After her divorce from Abe, Stella moved into New York City, quickly forging personal relationships with some of the greatest American painters: Jackson Pollack, Willem de Kooning, Franz Kline, Malcolm Morley, Larry Rivers, Louise Nevelson, among others. One evening she invited de Kooning for dinner. He came with drips and smears of dried paint on his pants. Observing the immortal painter through my father’s eyes, I decided de Kooning was a loser, a bum.

By the 60’s Mother was doing more sculpture than painting, sometimes melting glass into unusual forms in a kiln but soon discovering a passion for casting painterly books from polyester resin, books without words. Occasionally she showed her work in galleries, but often she spurned the politics of the art world and offended admirers, gallery owners and art critics. Several times Mother had been offered solo exhibitions in galleries, and she would comment acidly of the director, “He’s a bullshit artist. What is he trying to get from me?” I recall one time she was scheduled to have a one-man show at the prestigious Lee Witkin Gallery on West Broadway. This was a huge opportunity for Stella–surely her exhibition would receive notices in all of the top magazines and newspapers. But two weeks before the opening she called an incredulous Witkin to tell him that the opening date for the show was not advantageous to her in terms of numerology. She demanded he re-schedule. Witkin was enraged and never spoke with her again. But Stella didn’t care. She believed Lee Witkin was trying to take advantage of her in some dark manner.

Making art meant the world to my mom. But making it in the art world meant very little.

Later on, Mother bought a house on Music Street on Martha’s Vineyard with uncanny architectural twists and turns, mysterious stairways, interior nooks and secret crannies, like an off-beat ocean-going yacht. Over the years mother filled her Music Street house with art and rebuke and also with the jazz that she loved. In front of her door there was a mat with the words, “Go Away.” Often Stella didn’t want to see anyone including me. By then Stella was full time making sculptures of books without words from polyester resin. She worked long hours and often brought her sculptures indoors and placed them at the foot of her bed so that when she woke in the morning she could see them with fresh eyes. The fumes from her resin sculptures were toxic but she didn’t care. For her, art had become everything she cared about in life.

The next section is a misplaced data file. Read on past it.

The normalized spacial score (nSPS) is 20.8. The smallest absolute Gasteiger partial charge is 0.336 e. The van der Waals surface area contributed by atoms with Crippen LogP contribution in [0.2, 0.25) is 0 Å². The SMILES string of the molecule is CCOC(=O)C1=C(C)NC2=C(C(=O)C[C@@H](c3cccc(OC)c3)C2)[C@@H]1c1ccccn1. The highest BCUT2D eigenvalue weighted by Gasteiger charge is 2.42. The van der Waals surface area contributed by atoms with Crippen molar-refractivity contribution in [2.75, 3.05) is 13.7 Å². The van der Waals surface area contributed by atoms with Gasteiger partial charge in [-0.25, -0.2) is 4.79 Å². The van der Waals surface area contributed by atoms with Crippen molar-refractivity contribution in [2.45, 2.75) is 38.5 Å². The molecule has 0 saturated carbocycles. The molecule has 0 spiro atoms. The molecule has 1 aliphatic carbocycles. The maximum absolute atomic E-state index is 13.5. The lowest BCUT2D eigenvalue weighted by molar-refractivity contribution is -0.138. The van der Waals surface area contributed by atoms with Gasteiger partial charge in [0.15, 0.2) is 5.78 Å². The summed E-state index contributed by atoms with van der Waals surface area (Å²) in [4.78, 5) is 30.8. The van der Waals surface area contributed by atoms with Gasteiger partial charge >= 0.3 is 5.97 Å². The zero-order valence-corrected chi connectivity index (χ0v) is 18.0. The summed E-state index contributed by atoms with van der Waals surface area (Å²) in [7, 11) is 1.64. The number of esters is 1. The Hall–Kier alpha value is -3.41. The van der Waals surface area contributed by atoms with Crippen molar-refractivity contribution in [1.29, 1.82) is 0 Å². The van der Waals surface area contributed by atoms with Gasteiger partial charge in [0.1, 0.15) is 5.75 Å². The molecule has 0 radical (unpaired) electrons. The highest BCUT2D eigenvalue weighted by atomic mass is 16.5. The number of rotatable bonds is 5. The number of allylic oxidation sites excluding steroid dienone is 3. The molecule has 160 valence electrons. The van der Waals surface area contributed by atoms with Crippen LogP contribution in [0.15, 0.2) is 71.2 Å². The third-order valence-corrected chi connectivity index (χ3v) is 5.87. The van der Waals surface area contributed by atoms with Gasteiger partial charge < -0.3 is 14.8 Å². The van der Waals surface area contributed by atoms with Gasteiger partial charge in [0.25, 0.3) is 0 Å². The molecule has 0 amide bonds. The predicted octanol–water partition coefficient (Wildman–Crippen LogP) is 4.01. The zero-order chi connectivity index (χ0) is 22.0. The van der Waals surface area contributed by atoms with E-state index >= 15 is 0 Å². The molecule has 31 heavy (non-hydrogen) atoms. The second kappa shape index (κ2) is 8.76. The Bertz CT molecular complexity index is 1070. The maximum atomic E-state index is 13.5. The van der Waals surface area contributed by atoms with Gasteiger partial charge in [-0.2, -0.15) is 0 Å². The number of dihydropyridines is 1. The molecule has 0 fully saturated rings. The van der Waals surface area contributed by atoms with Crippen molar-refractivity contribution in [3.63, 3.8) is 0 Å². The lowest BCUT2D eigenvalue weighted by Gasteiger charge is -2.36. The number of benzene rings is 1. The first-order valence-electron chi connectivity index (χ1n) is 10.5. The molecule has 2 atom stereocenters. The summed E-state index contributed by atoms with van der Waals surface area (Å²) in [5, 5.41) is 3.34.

In the fall I came to the island for two or three weeks, staying in a Chilmark house owned by my wife’s parents. I was usually working on a magazine article but mainly I came to visit my mother. In the evening I’d come by the Music Street house for dinner, and usually when she heard my knock on the door she screamed at me to go away. She was mostly living as a hermit then, living with jazz and the smells of damp resin mixing with the aroma of beef stew or chicken soup simmering on the stove. “Go away, Freddy,” she shrieked, but I’d always force myself into her her kitchen that was crammed with art and found objects. Her entire place was a bedlam of sculpture and old books and wood, garbage, anything that she might make into art. Stella put everything imaginable inside her books without words, religious icons, baby shoes, faces of animals. She once embedded a dead bird in one of her sculptures. I’d edge myself through the art and junk to where she was standing beside the stove, give her a big hug. While she pushed me away I kissed her chubby cheeks until she began to relax, soften and giggle…. Loving Stella was always a battle.

After her delicious dinner I might show her an article of mine that had just appeared in the New York Times Magazine. She’d look vaguely interested but was mostly dismissive. Stella shook her head to say, this isn’t the real writing, Fred. When are you going to do the real writing? Journalism meant little to Stella. Fiction and poetry was what really counted if you were a serious writer.

Stella’s rejections hurt, to be sure, often sent me reeling, but she taught me so much. Stella taught me about color and juxtaposition, uncanny juxtaposition, to search for the loving elements in an essentially evil protagonist or to find evil predisposition in an admirable fellow—that’s when a story becomes interesting. Stella was derisive about saints and curious about sinners. She taught me to reach very high, to do better than I could even imagine… Sadly, Stella never lived to see much of my best work, the novels she’d been pushing me to write.

During the last year of her life the Music Street house was so crammed with art and garbage that it was near impossible to walk through the rooms. Stella counseled me sternly that when she passed she wanted me to pile her sculptures and paintings into my fishing boat, the Ebb Tide, take the art out to sea and throw it over the side—throw her life’s work into the fishing waters that I loved. She ordered me to do this many times. This would be the ultimate irony, the piece de resistance of a paradoxical life vision.

But I didn’t listen.

At the time of her death in 2003, Stella Waitzkin was admired by artists who knew her work but certainly not a prominent figure in the art world. In the ensuing sixteen years, Charles Russell, a dedicated admirer of Stella and an accomplished art writer, and myself, operated an art trust with the sole mandate to help Stella’s art gain the exposure it deserved. The trust has been more successful than we could reasonably have imagined.

Since her death Mom’s work has been acquired and periodically exhibited by seventy-five public museums across the country. Her work is in the collections of some of the great art museums in the world including MOMA, The Jewish Museum, the Smithsonian and and The National Gallery where her sculpture is presently being exhibited. The John Michael Kohler Arts Center in Sheboygan, Wisconsin, has hundreds of individual works that they periodically exhibit in a very large installation space mirroring Mom’s living room in the Chelsea Hotel where she lived in New York for many years. On Martha’s Vineyard Stella has had a retrospective exhibition at the Martha’s Vineyard Museum and has shown many times at Tanya Agostino’s marvelous A Gallery. This summer Stella’s work will be featured in an exhibition in the Janco Dada Museum in Ein Hod, Israel

Sixteen years ago my brilliant difficult iconoclast mother ordered me to dump her life’s work into the sea. Would she be pleased that I hadn’t done it? Would she be pleased with her considerable posthumous success?

 I’m really not sure.

Coming into Her Own

BY LAURA D. ROSSEVELT